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Old 01-26-2010, 10:19 PM   #1
damgar
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Kernel build configuration, help with maximum numba nodes


I'm building an i7 based machine and I've been looking at kernel optimizations for it. One kernel option that I'm sketchy on and haven't been able to find a good resource for is for MAXIMUM NUMA NODES. The default is 6, but I'm not sure if this is best for my particular hardware or not and I'm not exactly sure what this is all about.

Any help is appreciate.
 
Old 01-28-2010, 08:10 AM   #2
cladisch
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Do you actually have a NUMA system? I.e., does your mainboard have more than one processor socket?
 
Old 01-28-2010, 08:29 AM   #3
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As best I can figure, both the i7 920 processor and the x58 chipset both support numa. I could be wrong. It's not the easiest topic to find laymen information for.
 
Old 01-29-2010, 04:05 AM   #4
cladisch
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Quote:
As best I can figure, both the i7 920 processor and the x58 chipset both support numa.
Yes, both chips can be used in a NUMA system.
However, if your mainboard has only one processor (socket), then you have only one memory controller, and you do not have a NUMA system.

Quote:
It's not the easiest topic to find laymen information for.
http://en.wikipedia.org/wiki/Non-Uniform_Memory_Access
 
Old 01-29-2010, 08:08 AM   #5
damgar
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This is what is confusing me since the memory controller is physically on the cpu with the i7 and with QPI replacing the front side bus system , then a numa enabled processor, with a numa enabled chipset SHOULD be all that's required for NUMA?
Quote:
Coherency Leaps Forward at Intel

CSI is a switched fabric and a natural fit for cache coherent non-uniform memory architectures (ccNUMA). However, simply recycling Intelís existing MESI protocol and grafting it onto a ccNUMA system is far from efficient. The MESI protocol complements Intelís older bus-based architecture and elegantly enforces coherency. But in a ccNUMA system, the MESI protocol would send many redundant messages between different nodes, often with unnecessarily high latency. In particular, when a processor requests a cache line that is stored in multiple locations, every location might respond with the data. However, the requesting processor only needs a single copy of the data, so the system is wasting a bit of bandwidth.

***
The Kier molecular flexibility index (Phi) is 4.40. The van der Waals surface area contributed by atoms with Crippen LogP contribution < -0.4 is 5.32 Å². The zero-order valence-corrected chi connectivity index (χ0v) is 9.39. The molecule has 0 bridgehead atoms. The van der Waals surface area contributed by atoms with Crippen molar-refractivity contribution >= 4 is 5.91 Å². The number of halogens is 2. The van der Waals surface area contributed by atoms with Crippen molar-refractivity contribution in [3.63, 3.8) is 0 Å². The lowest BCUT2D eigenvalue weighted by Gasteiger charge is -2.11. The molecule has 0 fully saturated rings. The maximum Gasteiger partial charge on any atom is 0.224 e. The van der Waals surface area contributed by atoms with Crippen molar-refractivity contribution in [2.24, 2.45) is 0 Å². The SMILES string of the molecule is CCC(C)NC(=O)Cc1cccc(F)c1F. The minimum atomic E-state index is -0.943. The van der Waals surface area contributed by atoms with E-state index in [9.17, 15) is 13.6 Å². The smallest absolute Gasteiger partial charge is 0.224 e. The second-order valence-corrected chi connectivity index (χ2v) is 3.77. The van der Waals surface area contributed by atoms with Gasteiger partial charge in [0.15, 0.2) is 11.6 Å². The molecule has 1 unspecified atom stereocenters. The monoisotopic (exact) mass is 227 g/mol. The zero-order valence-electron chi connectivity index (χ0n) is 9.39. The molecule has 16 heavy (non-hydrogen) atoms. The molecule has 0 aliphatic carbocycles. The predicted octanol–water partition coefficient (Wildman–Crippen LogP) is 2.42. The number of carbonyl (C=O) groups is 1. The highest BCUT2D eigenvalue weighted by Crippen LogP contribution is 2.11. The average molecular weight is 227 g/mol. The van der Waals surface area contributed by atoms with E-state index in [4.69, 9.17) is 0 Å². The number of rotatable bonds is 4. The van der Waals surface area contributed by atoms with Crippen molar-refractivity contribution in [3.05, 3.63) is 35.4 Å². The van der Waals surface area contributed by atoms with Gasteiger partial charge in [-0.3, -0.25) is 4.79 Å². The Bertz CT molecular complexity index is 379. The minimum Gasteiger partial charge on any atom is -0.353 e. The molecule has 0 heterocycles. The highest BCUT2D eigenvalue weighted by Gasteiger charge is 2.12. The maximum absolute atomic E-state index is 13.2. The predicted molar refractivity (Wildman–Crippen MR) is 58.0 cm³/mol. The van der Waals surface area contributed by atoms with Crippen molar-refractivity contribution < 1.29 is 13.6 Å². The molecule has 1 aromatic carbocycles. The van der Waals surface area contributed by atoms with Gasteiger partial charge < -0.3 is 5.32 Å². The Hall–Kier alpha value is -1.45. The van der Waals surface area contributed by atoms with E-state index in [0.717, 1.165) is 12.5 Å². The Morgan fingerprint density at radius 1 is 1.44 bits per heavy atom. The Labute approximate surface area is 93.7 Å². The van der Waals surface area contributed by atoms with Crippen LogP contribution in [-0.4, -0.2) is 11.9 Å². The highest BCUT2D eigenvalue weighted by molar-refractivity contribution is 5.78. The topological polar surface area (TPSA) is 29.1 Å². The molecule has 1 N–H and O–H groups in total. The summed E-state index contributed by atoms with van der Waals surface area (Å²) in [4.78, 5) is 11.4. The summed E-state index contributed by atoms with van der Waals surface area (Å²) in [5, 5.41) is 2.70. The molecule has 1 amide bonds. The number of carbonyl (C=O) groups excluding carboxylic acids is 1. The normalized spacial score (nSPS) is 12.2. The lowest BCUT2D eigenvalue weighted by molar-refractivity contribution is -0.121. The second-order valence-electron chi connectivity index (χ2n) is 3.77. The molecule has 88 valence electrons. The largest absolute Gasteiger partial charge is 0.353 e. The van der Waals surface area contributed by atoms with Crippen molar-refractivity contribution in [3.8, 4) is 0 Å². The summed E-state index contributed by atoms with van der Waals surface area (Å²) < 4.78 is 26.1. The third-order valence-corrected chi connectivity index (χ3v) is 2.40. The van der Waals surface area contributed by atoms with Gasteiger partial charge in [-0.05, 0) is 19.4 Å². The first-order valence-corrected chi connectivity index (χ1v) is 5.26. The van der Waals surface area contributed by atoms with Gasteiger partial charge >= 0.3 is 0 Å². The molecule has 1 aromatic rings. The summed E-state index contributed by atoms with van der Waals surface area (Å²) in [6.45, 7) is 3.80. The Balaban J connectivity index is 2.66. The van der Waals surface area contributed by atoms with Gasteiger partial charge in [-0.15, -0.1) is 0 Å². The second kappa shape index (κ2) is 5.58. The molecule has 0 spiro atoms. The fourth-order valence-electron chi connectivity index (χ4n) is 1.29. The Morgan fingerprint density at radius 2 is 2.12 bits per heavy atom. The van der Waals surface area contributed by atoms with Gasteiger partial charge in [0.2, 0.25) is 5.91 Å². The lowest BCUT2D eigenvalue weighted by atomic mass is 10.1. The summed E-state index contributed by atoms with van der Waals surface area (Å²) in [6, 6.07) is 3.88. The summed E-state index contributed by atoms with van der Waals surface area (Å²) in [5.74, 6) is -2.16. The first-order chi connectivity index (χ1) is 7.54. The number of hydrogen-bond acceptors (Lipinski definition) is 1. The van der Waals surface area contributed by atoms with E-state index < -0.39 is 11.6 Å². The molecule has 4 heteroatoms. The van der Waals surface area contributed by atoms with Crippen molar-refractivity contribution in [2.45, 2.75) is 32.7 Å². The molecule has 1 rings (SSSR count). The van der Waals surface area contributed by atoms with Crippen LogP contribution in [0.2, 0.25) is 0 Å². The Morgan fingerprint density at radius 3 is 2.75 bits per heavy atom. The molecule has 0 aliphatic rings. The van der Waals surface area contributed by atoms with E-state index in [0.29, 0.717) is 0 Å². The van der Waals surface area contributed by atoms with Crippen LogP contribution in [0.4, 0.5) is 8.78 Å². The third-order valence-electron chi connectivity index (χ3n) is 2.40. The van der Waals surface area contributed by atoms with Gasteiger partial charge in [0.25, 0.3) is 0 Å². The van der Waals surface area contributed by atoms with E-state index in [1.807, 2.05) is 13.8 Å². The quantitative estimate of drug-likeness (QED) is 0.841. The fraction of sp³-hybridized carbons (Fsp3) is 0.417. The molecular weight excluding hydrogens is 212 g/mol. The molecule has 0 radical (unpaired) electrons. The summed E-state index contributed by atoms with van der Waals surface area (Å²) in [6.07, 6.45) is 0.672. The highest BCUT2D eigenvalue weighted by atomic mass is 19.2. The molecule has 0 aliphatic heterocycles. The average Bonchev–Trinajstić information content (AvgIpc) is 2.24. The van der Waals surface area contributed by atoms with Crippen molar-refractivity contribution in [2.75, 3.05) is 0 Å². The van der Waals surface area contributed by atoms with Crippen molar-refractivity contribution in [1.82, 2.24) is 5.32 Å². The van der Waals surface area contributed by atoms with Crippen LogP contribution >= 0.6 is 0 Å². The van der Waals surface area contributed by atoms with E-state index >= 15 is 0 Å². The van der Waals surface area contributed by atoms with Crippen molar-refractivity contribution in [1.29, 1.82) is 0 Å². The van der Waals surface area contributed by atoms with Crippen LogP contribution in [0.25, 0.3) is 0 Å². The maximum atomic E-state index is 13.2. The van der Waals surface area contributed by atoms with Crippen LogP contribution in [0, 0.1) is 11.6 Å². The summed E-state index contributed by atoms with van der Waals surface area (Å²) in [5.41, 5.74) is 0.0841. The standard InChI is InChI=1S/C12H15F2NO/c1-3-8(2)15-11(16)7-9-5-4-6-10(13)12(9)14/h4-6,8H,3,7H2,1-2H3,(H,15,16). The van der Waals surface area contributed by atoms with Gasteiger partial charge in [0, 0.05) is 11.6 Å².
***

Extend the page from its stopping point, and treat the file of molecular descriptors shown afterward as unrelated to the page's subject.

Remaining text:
Intel's solution to this issue is rather elegant. They adapted the standard MESI protocol to include an additional state, the Forwarding (F) state, and changed the role of the Shared (S) state. In the MESIF protocol, only a single instance of a cache line may be in the F state and that instance is the only one that may be duplicated [3]. Other caches may hold the data, but it will be in the shared state and cannot be copied. In other words, the cache line in the F state is used to respond to any read requests, while the S state cache lines are now silent. This makes the line in the F state a first amongst equals, when responding to snoop requests. By designating a single cache line to respond to requests, coherency traffic is substantially reduced when multiple copies of the data exist.
 
Old 01-29-2010, 08:27 AM   #6
cladisch
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Quote:
a numa enabled processor, with a numa enabled chipset SHOULD be all that's required for NUMA?
No, you'd need at least two memory controllers (i.e., processors).

Consider this system:
Code:
+----------+  +-------+  +-------+  +----------+
| memory 1 +--+ CPU 1 +--+ CPU 2 +--+ memory 2 |
+----------+  +-------+  +-------+  +----------+
Accesses from CPU1 to memory1 are fast, as are accesses from CPU2 to memory2.
Accesses from CPU1 to memory2 are slower, as are accesses from CPU2 to memory1.
This is what is meant by "non-uniform".

If you have only one processor, all memory accesses go through the same memory controller and have the same speed, so you do not have NUMA in this case.

On systems where the memory controller is integreated in each CPU, the number of NUMA nodes is the same as the number of processors.
The maximum number of NUMA nodes is a separate configuration option because in other systems, multiple CPUs can share a memory controller.
 
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Old 01-29-2010, 08:50 AM   #7
damgar
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Thank you for taking the time to post that. I've read about this multiple times, and just kept missing the basic picture. Only after you put it that simply, and then reading the first line from wikipedia did it actually sink into my thick skull what it was really all about.

In the end It doesn't seem to have been a problem FINDING the information, but the PERSON who found the information making use of it.

Thanks
 
  


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